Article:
Monday, February 25, 2013

Meal Stretcher Monday: Millet

I keep seeing recipes for quinoa. The problem (other than that it took me weeks to pronounce it correctly) is that the only quinoa (KEEN-wa) that I could find around here was $9 for one pound.

Hm... There's this millet stuff right by there that cost $3 for TWO pounds. I wonder what that is.

Turns out (after a little internet research) that millet is actually often used as a substitute for quinoa! Well, what do you know!

Millet is a gluten-free cereal grain that grows well in the poorer soils in more arid regions, like India and Africa. It's protein content is similar to wheat, and it's pretty high in B vitamins, calcium, iron, potassium, magnesium, and zinc. Millet has a light, nutty flavor, and can be prepared as a porridge (like oatmeal is), cooked as a side dish similar to couscous, or aded to breads and muffins for a little crunchy texture, or even to meatloaf and burgers as a stretcher.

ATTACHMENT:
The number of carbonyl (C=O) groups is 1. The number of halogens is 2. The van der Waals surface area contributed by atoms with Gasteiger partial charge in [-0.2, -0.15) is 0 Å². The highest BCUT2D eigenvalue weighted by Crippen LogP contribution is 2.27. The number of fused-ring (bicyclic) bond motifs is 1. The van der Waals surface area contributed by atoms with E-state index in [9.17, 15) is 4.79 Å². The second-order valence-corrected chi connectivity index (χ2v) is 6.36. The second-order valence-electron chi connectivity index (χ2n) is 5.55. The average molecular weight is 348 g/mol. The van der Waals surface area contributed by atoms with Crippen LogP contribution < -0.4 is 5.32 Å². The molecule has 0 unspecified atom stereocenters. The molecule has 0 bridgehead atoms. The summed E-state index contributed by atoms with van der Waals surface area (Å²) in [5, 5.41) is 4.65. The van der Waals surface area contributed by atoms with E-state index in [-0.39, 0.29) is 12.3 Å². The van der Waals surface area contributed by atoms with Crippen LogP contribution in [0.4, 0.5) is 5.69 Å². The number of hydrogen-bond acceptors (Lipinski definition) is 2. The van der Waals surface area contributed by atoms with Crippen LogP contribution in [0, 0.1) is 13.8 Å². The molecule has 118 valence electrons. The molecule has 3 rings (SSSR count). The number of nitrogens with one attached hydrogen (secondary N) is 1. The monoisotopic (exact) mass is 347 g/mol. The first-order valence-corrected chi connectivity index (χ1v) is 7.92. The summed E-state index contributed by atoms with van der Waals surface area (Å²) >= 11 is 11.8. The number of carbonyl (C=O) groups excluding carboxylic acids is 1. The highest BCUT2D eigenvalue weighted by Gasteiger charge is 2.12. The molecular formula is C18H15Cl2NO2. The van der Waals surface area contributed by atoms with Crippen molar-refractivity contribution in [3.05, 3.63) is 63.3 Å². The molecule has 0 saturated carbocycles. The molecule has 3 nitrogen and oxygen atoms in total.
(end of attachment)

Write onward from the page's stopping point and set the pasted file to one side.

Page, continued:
How to Cook Millet:
If you want a stronger flavor, start with step one. If you want a lighter flavor, rinse your grains and go to step 2.
1) Toast your millet: Heat up a DRY pot over medium heat. Add one cup of millet and stir constantly. You'll notice a nice nutty aroma, and your grains will start to dance around and pop!
2) Gently add 2 cups of boiling water or broth to your 1 cup of millet.
3) Reduce heat and cover, letting it simmer until the water is absorbed (20-25 minutes).

This makes a fluffy-textured millet. For something more porridge-like, use 3 cups of liquid in step 2 instead.

Voila! You now have millet to eat, or cook with as you please. (I used mine in veggie burgers, and had some with a little grated cheese as a side dish). It's very inexpensive, healthy, and tasty.

Go stretch those grocery dollars!


1 comment:

  1. I get millet stems for my bird, is all millet the same?